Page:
An impending deadline gets the project back up to speed again.
Without any specific deadlines to meet on the grey Mini and a selection of halffinished awkward jobs staring back at me, I’d run out of enthusiasm. At which point both my housemates handed in their notices, I was faced with being turfed-out with an incomplete car in the garage and boom, that’s a deadline if ever I needed one! So it’s been all hands to the deck once again.
The jobs have been quite bitty, starting off by connecting up the fuel line from the modified Filter King pressure regulator to the new carbs. The neatest way I could see to do that was to buy a 12G292 fuel pipe from Mini Spares, an original fitment part to ‘60s Coopers, which splits the fuel line to feed both float chambers. Torques UK came to the rescue again with a length of stainless braided 6mm rubber hose, as I’d tried Teflon-lined hose and found it doesn’t clamp down sufficiently with hose clips. That was topped-off with a set of aluminium hose finishers and the fuel system ticked-off the list.
Next up was to finish the engine bay wiring, so the horn is now hidden discreetly below the catch tank on the inner wing, keeping it minimalist to match the ‘tucked’ loom. Then came a new charge lead from the MED starter to the lightweight race alternator, as the first attempt was about 2mm too short, frustratingly. It’s all looking pretty tidy now, with barely any wiring visible, and anything that can’t practically be hidden has been shrink-wrapped in black. I think you need to strike a balance between making an engine bay look neat and keeping it feasible to work on by the roadside, which is inevitable part of Mini ownership, surely.
It was also about time to finish off the oil catch tank install, which had been abandoned so long ago I’d forgotten the problems! Having fixed the tank in place, I’d since done a fair amount of reading up on breather systems and realised it could really do with a breather on top to work effectively. So instead of two inputs on top, one should be an output of sorts. OK, no problem, until I went to fit a small K&N filter on top and found the bonnet wouldn’t shut. Chinese eBay was the last resort, but led me to a flush-mounted brass gauze filter intended for industrial compressors. For £1.50 posted it fits the bill perfectly, not to mention the weird 3/8 BSP thread. Time will tell if it works.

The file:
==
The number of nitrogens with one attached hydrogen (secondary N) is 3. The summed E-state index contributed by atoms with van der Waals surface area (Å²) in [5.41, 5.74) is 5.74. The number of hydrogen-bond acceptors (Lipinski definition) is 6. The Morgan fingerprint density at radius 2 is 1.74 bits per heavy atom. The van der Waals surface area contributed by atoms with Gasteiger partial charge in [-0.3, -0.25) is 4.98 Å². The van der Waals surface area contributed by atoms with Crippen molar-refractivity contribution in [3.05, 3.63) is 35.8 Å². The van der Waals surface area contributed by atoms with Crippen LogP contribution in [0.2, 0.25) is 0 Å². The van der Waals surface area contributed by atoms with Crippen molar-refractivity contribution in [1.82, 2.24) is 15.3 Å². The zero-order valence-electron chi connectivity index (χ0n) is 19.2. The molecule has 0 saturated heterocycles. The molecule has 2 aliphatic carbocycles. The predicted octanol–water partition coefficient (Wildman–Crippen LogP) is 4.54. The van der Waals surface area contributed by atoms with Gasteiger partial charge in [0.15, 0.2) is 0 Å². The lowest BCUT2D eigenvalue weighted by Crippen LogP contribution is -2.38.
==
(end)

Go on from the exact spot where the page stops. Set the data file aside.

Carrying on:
Now I’ve just got to finish the breather system with a modified rocker cover, finish off the ECU wiring, a few interior bits and get it running again. Best get on with it then…
This compact K&N breather filter looked ideal for the oil catch tank installation... ...however, unless mounted sideways, it fouled the bonnet.
...and a small offcut of carbonfibre holds it securely in place.
The K&N would sill come in handy for the timing case vent, however...
A flush-mounted brass filter seems to do the job much better.